2007 - The Palm Year in Review
In our annual year in review article, PalmInfocenter takes a look at all of the major events that took place in the Palm world over the past 12 months. 2007 was a year of alternation and change to come in the world of Palm. After riding on a wave of Treo popularity in 2006, the year saw increased competition, internal discomposure and corporate recapitalizations.
Read on for our look back at the Palm Economy in 2007.
Palm started the year by bringing the Treo 750 to the US. Previously available in Europe and Asia as the Treo 750v, Palm announced the Cingular Treo 750 at CES 2006. Research group NPD released a report that stated smartphone sales were on the rise and listed the Treo 650 and 700p among the top five sellers in the US for '06. In Palm device news, the Treo 680 was released around the world, while the LifeDrive faded out of existence.
The mobile industry would never be the same following Apple's groundbreaking iPhone announcement in early January.
The company formerly known as PalmSource fufulliled its contractual obligations to discontinue use of the Palm trademark. ACCESS decreed that its "Palm OS" property would hereinafter be known as "Garnet OS".
February started off with the first beta release of SlingPlayer for Palm OS devices. MobileInfocenter launched a new Mobile Linux site. Windows Mobile 6 was announced by Microsoft, with Palm announcing its intentions to release a WM6 device.
The other big news items from the month were more details and official screenshots of the Access Linux Platform. Palm released a new GPS Kit, the GPS Navigator Smartphone Edition. Verizon picked up the Treo 700wx.
In the begining of March a chorus of buyout and takeover rumors sent Palm's stock higher. Meanwhile, Palm announced the official opening of a new Pacific R&D and Operations center in Shanghai, China. The NYTimes published a piece on Palm's latest hire at the time, Paul Mercer, a former Apple engineer who would be tasked with helping Palm "respond to the iPhone."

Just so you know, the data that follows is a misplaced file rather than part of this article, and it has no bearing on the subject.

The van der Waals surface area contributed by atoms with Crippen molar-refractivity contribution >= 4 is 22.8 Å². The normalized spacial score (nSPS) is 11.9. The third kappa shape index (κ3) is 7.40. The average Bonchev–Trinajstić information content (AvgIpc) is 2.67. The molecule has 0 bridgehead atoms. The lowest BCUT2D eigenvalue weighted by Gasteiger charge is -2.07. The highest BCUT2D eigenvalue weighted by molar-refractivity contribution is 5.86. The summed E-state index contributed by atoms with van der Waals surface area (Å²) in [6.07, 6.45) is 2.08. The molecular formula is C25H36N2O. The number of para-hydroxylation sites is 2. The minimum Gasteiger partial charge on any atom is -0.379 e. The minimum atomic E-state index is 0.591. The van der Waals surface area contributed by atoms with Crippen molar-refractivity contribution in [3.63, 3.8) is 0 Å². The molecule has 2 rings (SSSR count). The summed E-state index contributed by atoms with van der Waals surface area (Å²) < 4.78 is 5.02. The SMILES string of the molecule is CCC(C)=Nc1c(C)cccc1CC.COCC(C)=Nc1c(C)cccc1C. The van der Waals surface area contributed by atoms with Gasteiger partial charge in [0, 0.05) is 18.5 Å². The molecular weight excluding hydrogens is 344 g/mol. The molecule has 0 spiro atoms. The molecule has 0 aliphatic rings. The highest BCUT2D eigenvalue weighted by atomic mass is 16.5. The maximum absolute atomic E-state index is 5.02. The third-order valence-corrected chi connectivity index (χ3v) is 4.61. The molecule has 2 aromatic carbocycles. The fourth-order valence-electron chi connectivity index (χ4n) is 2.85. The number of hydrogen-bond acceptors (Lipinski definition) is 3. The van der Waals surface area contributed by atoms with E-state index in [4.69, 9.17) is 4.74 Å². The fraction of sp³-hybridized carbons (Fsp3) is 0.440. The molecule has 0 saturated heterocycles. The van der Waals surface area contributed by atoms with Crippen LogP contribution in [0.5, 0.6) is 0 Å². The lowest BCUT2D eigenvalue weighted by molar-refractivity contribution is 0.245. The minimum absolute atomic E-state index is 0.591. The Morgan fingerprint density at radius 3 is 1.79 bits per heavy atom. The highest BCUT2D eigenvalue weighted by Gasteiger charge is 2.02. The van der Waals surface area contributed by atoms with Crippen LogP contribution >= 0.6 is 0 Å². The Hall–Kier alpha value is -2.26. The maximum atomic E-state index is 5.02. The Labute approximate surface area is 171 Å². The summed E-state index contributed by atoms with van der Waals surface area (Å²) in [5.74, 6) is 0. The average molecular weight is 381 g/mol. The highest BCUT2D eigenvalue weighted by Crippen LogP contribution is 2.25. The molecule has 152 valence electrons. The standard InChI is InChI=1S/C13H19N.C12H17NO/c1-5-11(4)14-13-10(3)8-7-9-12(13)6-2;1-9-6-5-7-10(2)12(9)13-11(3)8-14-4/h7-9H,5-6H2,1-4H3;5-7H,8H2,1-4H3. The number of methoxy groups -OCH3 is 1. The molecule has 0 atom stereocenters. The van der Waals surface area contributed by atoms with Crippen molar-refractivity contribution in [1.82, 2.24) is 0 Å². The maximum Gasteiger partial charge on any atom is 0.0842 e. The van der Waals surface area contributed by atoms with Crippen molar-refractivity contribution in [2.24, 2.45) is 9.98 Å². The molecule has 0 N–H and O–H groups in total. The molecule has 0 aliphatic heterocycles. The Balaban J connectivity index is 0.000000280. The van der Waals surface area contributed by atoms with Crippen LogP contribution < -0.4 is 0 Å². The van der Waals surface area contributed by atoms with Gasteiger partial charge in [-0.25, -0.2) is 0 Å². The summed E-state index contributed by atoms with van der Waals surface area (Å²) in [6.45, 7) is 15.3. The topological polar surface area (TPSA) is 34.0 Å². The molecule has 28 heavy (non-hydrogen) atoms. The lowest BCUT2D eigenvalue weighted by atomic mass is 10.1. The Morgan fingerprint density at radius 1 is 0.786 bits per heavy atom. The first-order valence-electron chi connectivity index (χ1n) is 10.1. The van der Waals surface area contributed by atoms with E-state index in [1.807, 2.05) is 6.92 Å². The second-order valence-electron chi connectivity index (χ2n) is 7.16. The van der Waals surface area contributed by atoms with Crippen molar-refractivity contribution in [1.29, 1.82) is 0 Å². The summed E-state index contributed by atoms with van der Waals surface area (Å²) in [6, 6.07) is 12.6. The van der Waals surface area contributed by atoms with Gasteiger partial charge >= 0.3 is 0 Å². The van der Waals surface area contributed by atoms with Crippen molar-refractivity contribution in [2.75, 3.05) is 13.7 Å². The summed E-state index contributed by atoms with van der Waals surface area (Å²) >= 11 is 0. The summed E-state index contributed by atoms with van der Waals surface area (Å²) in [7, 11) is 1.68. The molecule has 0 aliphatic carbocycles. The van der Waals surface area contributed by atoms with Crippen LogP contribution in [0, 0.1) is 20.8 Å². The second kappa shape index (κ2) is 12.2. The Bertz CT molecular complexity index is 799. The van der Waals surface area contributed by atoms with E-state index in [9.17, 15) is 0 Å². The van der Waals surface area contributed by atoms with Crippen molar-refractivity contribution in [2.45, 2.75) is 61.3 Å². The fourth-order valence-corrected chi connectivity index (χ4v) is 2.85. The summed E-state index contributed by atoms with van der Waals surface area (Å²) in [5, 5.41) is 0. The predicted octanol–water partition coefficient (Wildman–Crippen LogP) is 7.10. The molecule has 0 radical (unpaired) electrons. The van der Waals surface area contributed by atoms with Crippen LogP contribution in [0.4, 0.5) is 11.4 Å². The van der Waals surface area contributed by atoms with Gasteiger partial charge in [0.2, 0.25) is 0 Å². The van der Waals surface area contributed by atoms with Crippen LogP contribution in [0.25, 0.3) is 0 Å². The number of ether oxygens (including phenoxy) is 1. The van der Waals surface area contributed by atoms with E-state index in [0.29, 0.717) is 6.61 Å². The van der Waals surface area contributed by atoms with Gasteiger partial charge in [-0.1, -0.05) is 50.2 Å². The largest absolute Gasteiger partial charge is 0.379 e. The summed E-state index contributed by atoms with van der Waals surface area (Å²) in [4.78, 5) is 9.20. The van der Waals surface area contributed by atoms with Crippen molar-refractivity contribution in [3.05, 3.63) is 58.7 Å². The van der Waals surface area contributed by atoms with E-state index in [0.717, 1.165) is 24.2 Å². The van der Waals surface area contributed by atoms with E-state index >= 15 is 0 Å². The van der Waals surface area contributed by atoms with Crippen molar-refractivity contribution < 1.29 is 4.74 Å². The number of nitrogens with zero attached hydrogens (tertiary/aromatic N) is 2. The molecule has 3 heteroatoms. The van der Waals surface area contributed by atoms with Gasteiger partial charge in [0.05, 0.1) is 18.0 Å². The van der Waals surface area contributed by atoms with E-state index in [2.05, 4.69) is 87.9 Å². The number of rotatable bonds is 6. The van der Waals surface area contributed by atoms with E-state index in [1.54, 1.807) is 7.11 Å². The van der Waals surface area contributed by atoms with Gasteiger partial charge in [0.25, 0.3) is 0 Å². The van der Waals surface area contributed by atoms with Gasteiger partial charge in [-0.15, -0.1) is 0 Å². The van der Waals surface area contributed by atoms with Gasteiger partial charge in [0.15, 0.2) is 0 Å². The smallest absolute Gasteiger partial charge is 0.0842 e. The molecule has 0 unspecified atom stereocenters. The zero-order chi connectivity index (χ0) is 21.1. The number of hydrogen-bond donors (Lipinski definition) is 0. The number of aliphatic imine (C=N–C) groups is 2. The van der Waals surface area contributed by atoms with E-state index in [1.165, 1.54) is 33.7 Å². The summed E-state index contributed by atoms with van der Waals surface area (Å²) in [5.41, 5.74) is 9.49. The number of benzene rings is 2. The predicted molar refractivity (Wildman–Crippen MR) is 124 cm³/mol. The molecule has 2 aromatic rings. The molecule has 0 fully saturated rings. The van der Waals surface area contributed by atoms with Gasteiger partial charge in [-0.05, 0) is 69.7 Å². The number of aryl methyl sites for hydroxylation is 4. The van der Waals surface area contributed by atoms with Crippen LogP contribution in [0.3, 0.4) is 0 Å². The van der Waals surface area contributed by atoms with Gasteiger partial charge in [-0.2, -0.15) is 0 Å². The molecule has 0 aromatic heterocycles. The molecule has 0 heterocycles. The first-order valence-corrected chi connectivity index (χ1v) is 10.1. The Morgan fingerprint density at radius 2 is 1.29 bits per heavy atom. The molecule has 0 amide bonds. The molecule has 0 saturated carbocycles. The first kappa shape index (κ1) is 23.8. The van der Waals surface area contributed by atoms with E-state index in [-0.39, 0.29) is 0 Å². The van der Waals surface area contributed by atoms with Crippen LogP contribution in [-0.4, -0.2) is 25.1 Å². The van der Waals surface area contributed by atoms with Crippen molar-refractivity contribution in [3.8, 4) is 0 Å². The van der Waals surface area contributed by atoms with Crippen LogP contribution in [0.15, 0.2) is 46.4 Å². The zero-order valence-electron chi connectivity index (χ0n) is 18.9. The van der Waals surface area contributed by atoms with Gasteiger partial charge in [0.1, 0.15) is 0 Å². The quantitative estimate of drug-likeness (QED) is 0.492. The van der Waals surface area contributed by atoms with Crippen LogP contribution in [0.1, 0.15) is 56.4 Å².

In April Palm CEO Ed Colligan came out in an interview to downplay the rampant takeover rumors stating he was focused on operating Palm as a stand-alone business. Shortly thereafter Palm announced the first details of its new Linux based Mobile platform, which would later turn out to be the underlying OS on the Foleo product.
Late May saw the hyped and long-hinted at debut of the Palm Foleo. Palm OS fans and the tech press in general were quick to question and bash the device, while Palm founder and Inventor Jeff Hawkins would call it "the best idea he ever had."
June saw the end of the takeover rumors and the official announcement of a recapitalization deal with Bono-backed Elevation Partners. The deal involved Elevation taking a 25% stake in Palm, while investors got a $9 equity payout per share. It would also bring in much need new management to Palm in the form of former Apple Execs Fred Anderson and Jon Rubinstein. It also marked the end of the long reign of Chairman Eric Benhamou on Palm's board.
Shortly after the deal was announced word came out that Palm had a round of layoffs. Roughly around 100 people were let go in order to "eliminate some of the hierarchy."
During the quaterly conference call late in the month, CEO Ed Colligan expressed confidence and optimism in the Foleo line, despite the mixed reviews from industry 'pundits'.
July saw the iPhone debut to rabid fans who camped out in lines for the device. Tim posted a editorial comparing it with the Treo line which aroused a lot of debate.
September got underway with the bombshell that the Foleo would be "cancelled in its current configuration." Ed Colligan posted a letter on the Palm blog explaining his reasoning and the decision to not bring the Foleo to market. He cited the costs and commitments of supporting another platform, while Palm was already underway working on another separate Linux based platform for its next generation smartphones.